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Risk assessment, a technical inspection of machinery in accordance with applicable standards and directives is one of the easiest ways for companies to check if their machinery complies. Jen Littlewood reports.
Companies who assume machinery purchased overseas complies with Australian safety standards could be making a dangerous mistake.
IN the safety process the importance of risk assessment is reflected in the global trend to oblige machine designers and end users to follow a structured assessment in order to comply with various national and international standards and applicable legislations.
In Europe, the Machinery Directive sets out the obligation to assess the hazards in order to determine the health and safety requirements which apply to machinery.
In the US, the American National Standards Institute, Robotics Industry Association and other industry groups promote standards relating to hazard identification and the estimation of risk.
Many other national associations and the International Standards Organisation (ISO) recommend a technical risk based approach to effectively addressing machinery safety.
Here in Australia the local relevant machinery standard is AS4204.1-2006, however there is an increasing trend, especially by the larger multinationals, to have their own global machinery standards based on the ISO or IEC standards.
So can Australian companies assume that when purchasing a machine it complies with these safety standards? According to Pedro Ascoz, Engineering Projects Manager at Pilz Australia, the answer is a resounding no, unfortunately.
“There is no question that the level of safety of machines has increased and machinery safety knowledge is improving but there are still many machines not complying and standards are being improved all the time,” Ascoz said.
“It’s important that anyone involved in the safety aspects of machinery understands the standards and how these can be applied to the “real” world. Otherwise how will they know if the machine complies?” explained Ascoz. “Equipment manufacturers and users’ have a level of responsibility and degree of liability that are measured against these standards.”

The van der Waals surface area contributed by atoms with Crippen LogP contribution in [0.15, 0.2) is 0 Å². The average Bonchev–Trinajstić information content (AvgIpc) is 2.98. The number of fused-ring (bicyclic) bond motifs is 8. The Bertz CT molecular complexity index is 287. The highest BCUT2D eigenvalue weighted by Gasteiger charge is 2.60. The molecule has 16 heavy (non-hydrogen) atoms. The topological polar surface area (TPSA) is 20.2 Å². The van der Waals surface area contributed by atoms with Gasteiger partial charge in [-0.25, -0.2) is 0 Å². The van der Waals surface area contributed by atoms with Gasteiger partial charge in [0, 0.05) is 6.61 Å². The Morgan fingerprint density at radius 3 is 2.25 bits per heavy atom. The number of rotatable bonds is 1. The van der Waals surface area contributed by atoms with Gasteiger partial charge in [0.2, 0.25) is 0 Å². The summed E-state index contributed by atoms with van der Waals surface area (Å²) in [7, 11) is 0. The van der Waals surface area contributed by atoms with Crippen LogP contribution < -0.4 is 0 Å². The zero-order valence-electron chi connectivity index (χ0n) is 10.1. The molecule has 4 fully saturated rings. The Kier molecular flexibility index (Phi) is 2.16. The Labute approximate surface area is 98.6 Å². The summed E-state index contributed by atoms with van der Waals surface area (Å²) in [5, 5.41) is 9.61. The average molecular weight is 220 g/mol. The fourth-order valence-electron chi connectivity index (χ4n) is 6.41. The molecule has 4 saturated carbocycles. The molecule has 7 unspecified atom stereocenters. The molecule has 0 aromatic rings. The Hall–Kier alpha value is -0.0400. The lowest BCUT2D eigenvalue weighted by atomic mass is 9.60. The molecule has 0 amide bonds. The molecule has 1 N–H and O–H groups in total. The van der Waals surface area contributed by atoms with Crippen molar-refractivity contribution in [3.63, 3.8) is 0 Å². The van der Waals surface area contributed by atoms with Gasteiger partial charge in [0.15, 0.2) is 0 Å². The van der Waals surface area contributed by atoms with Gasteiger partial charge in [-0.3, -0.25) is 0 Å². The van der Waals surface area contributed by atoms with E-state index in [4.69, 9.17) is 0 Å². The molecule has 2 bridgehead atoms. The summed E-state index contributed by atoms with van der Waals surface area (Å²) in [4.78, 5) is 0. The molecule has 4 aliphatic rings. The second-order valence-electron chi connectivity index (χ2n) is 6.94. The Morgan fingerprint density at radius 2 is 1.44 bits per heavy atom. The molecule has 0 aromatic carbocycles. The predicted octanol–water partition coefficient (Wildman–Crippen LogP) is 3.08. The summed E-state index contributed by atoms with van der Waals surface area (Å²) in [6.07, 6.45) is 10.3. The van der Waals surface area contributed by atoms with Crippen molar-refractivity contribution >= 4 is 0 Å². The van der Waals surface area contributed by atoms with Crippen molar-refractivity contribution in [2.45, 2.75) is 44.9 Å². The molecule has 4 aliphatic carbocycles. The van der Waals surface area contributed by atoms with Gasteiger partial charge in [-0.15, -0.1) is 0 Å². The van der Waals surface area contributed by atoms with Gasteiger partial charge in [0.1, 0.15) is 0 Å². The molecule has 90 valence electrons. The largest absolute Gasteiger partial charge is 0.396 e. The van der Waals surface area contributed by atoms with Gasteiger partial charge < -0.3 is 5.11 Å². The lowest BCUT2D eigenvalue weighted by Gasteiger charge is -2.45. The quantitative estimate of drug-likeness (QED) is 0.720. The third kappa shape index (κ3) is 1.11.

One of the easiest ways for companies to check if their machinery complies is to undertake a risk assessment – a technical inspection of machinery in accordance with the applicable national and/or international standards and directives.
“A risk assessment identifies and assesses existing hazards in the workplace and defines risk reduction measures in accordance with national and/or international standards.”
Ascoz has undertaken risk assessments for many manufacturing businesses and more often than not he says the scope of work increases because he identifies issues that the company wasn’t aware of.
According to Ascoz, one of the problems is that companies don’t have enough technical skills or if they do they tend to be departmentalised.
“We need to promote a more holistic look at the safety of the machine rather than have the mechanics look after the mechanical features or electricians look after the electrics.
“Another problem of course is that companies often think they have to decommission machines if there’s a safety problem meaning a huge capital outlay. This isn’t always the case,” said Ascoz.
“In a recent project for a big Australian manufacturer, when carrying out a risk assessment we identified that one of its older conveyor belts posed a risk to maintenance workers because it had to be running in order to replace the bolts.
“We worked with our customer to develop a solution in the form of a 3-position switch that enables the machine to be slowed to a pace that’s safe for maintenance but not dangerous to the maintenance workers. This was a cost effective solution for the customer to achieve a higher level of safety, even for an operation that has to be performed only once every six months,” he said.
Ascoz recommends companies undertake a risk assessment once a year and whenever a modification to a machine is made. This includes decommissioning or recommissioning a machine.
“Companies can’t become complacent, not when there’s a life on the line,” said Ascoz.